Some of the challenges associated with a large-scale energy efficient apartment building are to be expected, Valliere said, given that nothing has ever been done to a similar scale in the United States.

"I'm not entirely shocked at some of the issues," Valliere said of the mechanical problems. "We're trying to work as quickly as we can to get the system down right."

Schmidt said temperature and ventilation issues residents have reported aren't a problem with the design of the building.

"The mechanical systems installed are not performing to our expectations and we acknowledge that this is a problem," Schmidt told the Tribune via email last week. "We are working on this with our contractors and are investigating why some units are too hot and other residents are reporting their units are comfortable."

Repairs and replacement for certain issues are ongoing. Additionally, Schmidt said REACH is offering to install ceiling fans to residents who request them, but the building isn't designed to have air conditioners in the units. The community room and office are both air conditioned, Schmidt noted.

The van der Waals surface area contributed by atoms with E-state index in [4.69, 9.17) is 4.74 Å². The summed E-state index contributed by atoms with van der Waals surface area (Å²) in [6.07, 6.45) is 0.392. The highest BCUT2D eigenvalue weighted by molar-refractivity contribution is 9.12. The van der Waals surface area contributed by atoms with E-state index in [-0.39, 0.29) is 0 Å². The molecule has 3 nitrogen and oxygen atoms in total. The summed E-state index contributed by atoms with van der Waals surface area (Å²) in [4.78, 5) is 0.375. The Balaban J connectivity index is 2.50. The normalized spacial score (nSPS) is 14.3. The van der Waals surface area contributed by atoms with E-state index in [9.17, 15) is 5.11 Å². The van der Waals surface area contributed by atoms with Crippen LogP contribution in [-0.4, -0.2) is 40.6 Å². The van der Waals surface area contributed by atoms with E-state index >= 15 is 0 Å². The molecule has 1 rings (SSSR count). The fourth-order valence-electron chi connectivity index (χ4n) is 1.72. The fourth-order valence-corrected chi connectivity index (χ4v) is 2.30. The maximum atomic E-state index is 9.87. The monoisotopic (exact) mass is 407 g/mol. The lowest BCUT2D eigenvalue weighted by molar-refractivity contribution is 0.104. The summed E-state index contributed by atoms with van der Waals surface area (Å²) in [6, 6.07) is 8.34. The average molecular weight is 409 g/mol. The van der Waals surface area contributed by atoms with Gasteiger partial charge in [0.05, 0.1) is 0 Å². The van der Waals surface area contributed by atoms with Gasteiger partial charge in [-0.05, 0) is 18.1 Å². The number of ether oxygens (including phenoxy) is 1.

REACH's May 24 meeting and move to new management were met with skepticism from some residents who said they feel burned by the events of the last several months.

Several of leaders from the nonprofit present at the meeting, including Valliere and REACH Portfolio Manager Jamie Martinson, got an earful. Residents pressed Martinson on whether he would allow a member of his own family to stay in the complex under current conditions. His answer, according to residents at the meeting: No.

REACH said residents took Martinson's response out of context.

"Staff was expressing that he agrees with residents who are in the hottest units and that it's not acceptable to us either and we are committed to fixing these problems," Schmidt told the Tribune via email.

Lombard, who has been battling multiple unrelated medical problems for several years, said he has had enough and is moving to Eugene.

Other residents, many of whom wish to remain anonymous, say they don't have anywhere to go that will offer them affordable rent.

"Hopefully this is a turning point," said resident Michael Mascaro, "but time will tell."